United States Department of Energy, Office of Scientific and Technical Information, Oak Ridge, Tennessee (Agency) and Office and Professional Employees International Union, Local 2001 (Union)
[ v63 p219 ]
63 FLRA No. 84
DEPARTMENT OF ENERGY
OFFICE OF SCIENTIFIC AND
OAK RIDGE, TENNESSEE
OFFICE AND PROFESSIONAL EMPLOYEES
April 17, 2009
Before the Authority: Carol Waller Pope, Chairman and
Thomas M. Beck, Member
I. Statement of the Case
This matter is before the Authority on exceptions to an award of Arbitrator Trevor L. Bain filed by the Agency under § 7122(a) of the Federal Service Labor-Management Relations Statute (the Statute) and part 2425 of the Authority's Regulations. The Union filed an opposition to the Agency's exceptions.
The Arbitrator found that the Agency violated the parties' agreement when it misinformed the grievant about a position vacancy. The Arbitrator directed the Agency to set aside the selections made under the vacancy announcement, re-advertise the positions, and provide the grievant priority consideration for the positions with backpay and interest, if the grievant is selected for one of the vacancies.
For the following reasons, we deny the exceptions.
II. Background and Arbitrator's Award
The Agency advertised a vacancy announcement for positions at the GS-13/14 level. Award at 19. The grievant, a GS-13 employee seeking promotion to GS-14, contacted the personnel office about the vacancy. The personnelist handling the vacancy responded that the vacancies would be filled at the GS-13 level and that, after a year or more, the selectees might be promoted to GS-14. Id. at 20. Based on this information, the grievant decided not to apply for the vacancy. Id. The Agency subsequently filled the vacancies at the GS-14 level. Id.
The Union filed a grievance alleging that the incorrect information the grievant received from the personnelist resulted in the grievant not applying for a vacancy at the GS-14 grade. Id. at 2. Following unsuccessful attempts at resolving this grievance, it was referred to arbitration. The Arbitrator set forth the issue as whether the Agency violated the parties' agreement and federal promotion guidelines, and if so, what should be the remedy. Id. at 19.
The Arbitrator found that the grievant was harmed when the personnelist told him that the vacancy would be filled at the GS-13 level. Id. at 20. According to the Arbitrator, the personnelist and his supervisor knew that the position "might be filled" as a GS-14. Id. In this regard, the Arbitrator concluded that the personnelist's reply to the grievant was "misleading" and "but for this personnel action the [g]rievant would have applied for the position." Id. at 21. Based on the grievant's career history and testimony from the selecting official, the Arbitrator determined that the grievant was "well-qualified" for the position. Id.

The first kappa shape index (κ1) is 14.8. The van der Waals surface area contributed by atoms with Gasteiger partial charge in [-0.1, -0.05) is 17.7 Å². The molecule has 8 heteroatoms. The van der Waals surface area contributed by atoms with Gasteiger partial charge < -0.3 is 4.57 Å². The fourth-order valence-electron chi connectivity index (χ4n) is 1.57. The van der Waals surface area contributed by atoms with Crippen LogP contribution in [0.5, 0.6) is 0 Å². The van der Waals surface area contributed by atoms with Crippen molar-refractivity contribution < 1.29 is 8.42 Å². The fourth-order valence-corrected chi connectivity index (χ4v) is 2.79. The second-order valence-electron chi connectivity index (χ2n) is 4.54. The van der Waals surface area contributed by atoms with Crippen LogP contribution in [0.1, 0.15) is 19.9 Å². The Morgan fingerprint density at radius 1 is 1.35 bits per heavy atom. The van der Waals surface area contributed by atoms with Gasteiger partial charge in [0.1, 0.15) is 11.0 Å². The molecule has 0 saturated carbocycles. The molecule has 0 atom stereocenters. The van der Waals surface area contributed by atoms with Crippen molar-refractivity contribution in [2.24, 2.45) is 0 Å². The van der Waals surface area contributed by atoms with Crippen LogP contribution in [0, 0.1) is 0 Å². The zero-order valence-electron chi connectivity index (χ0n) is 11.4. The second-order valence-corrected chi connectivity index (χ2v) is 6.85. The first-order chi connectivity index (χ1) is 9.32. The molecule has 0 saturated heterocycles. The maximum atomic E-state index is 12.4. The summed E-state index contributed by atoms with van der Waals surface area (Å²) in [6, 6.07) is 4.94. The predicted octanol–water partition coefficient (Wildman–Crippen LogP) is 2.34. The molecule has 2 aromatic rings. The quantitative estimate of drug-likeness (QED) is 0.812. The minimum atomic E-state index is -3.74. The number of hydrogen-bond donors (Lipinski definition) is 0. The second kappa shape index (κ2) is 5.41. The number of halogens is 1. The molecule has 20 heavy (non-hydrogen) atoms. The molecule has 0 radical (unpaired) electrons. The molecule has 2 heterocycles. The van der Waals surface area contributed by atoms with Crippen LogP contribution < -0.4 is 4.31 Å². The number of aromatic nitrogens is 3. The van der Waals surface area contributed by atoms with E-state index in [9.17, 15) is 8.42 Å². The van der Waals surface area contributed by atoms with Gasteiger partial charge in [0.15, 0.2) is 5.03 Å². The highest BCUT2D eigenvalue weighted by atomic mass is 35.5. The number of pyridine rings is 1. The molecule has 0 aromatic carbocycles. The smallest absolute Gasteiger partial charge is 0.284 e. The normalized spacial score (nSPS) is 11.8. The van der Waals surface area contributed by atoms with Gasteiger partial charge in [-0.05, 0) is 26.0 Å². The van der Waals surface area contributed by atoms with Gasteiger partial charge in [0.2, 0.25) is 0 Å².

The Arbitrator concluded that the Agency violated Article 3, §1(B) of the parties' agreement, which requires that all employees and applicants for employment should receive fair and equitable treatment. [n1] In addition, the Arbitrator concluded that the Agency violated Article 17, Merit Staffing, § 1(C), which dictates that the merit promotion program will be "administered in an equitable and consistent manner[.]" [n2] Id. at 23. According to the Arbitrator, "different information was given to the [g]rievant from that given to other potential [ v63 p220 ] applicants." Id. at 22. Accordingly, the Arbitrator sustained the grievance.
As a remedy, the Arbitrator directed the Agency to set aside the five appointments to the positions advertised in the vacancy and to re-advertise the positions. See id. at 23. In addition, the Arbitrator awarded the grievant priority consideration for the vacancy and directed the Agency to pay the grievant backpay with interest if the grievant is selected for one of the positions under the re-advertised vacancy announcement. See id.
III. Positions of the Parties
A. Agency's Exceptions
The Agency contends that the Arbitrator's determination that the Agency violated Article 3 of the parties' agreement is contrary to law. According to the Agency, Article 3 is merely a restatement of the merit principles found in 5 U.S.C. § 2301, which are "hortatory and are not self-executing." Exceptions at 3. As such, the Agency argues that a remedy is available only if an arbitrator also finds a "violation of a law, rule, or regulation that implements or directly concerns those merit system principles." Id. In this case, the Agency maintains that the Arbitrator did not find such a violation.
The Agency also contends that the Arbitrator's determination that the Agency violated Article 17(1)(C) of the parties' agreement fails to draw its essence from the agreement. Specifically, the Agency asserts that the Arbitrator failed to state which requirement of Agency Order ORO O 320 the Agency violated. The Agency also argues that the Arbitrator's remedy fails to draw its essence from the parties' agreement because, according to the Agency, the parties' agreement does not provide for priority consideration.
B. Union's Opposition
The Union contends that the Arbitrator properly determined that the Agency violated not only Article 3, § 1(B), but also Article 17, §1(C). Opposition at 2. According to the Union, the Arbitrator concluded that the Agency did not act in an equitable and consistent manner when the personnelist gave the grievant misleading information about the vacancy. The Union maintains that the agreement implements both Agenc